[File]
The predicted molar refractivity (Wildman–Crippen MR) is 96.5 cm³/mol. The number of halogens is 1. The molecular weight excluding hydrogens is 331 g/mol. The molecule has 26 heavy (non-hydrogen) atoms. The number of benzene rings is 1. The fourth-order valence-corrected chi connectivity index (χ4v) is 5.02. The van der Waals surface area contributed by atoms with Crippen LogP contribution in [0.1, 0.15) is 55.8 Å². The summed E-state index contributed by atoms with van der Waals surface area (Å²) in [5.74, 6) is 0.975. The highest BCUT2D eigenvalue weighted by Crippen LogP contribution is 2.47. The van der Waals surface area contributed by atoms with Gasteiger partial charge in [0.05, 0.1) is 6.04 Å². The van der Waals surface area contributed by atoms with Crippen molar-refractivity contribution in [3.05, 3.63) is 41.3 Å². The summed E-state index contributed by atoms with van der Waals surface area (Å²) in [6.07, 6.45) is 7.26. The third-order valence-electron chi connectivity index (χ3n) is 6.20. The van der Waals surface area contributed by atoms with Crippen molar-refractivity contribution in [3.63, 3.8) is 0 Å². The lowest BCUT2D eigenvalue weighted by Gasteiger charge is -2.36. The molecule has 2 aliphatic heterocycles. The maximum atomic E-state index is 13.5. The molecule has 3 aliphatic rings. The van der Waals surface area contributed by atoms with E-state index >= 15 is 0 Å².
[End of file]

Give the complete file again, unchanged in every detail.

The predicted molar refractivity (Wildman–Crippen MR) is 96.5 cm³/mol. The number of halogens is 1. The molecular weight excluding hydrogens is 331 g/mol. The molecule has 26 heavy (non-hydrogen) atoms. The number of benzene rings is 1. The fourth-order valence-corrected chi connectivity index (χ4v) is 5.02. The van der Waals surface area contributed by atoms with Crippen LogP contribution in [0.1, 0.15) is 55.8 Å². The summed E-state index contributed by atoms with van der Waals surface area (Å²) in [5.74, 6) is 0.975. The highest BCUT2D eigenvalue weighted by Crippen LogP contribution is 2.47. The van der Waals surface area contributed by atoms with Gasteiger partial charge in [0.05, 0.1) is 6.04 Å². The van der Waals surface area contributed by atoms with Crippen molar-refractivity contribution in [3.05, 3.63) is 41.3 Å². The summed E-state index contributed by atoms with van der Waals surface area (Å²) in [6.07, 6.45) is 7.26. The third-order valence-electron chi connectivity index (χ3n) is 6.20. The van der Waals surface area contributed by atoms with Crippen molar-refractivity contribution in [3.63, 3.8) is 0 Å². The lowest BCUT2D eigenvalue weighted by Gasteiger charge is -2.36. The molecule has 2 aliphatic heterocycles. The maximum atomic E-state index is 13.5. The molecule has 3 aliphatic rings. The van der Waals surface area contributed by atoms with E-state index >= 15 is 0 Å².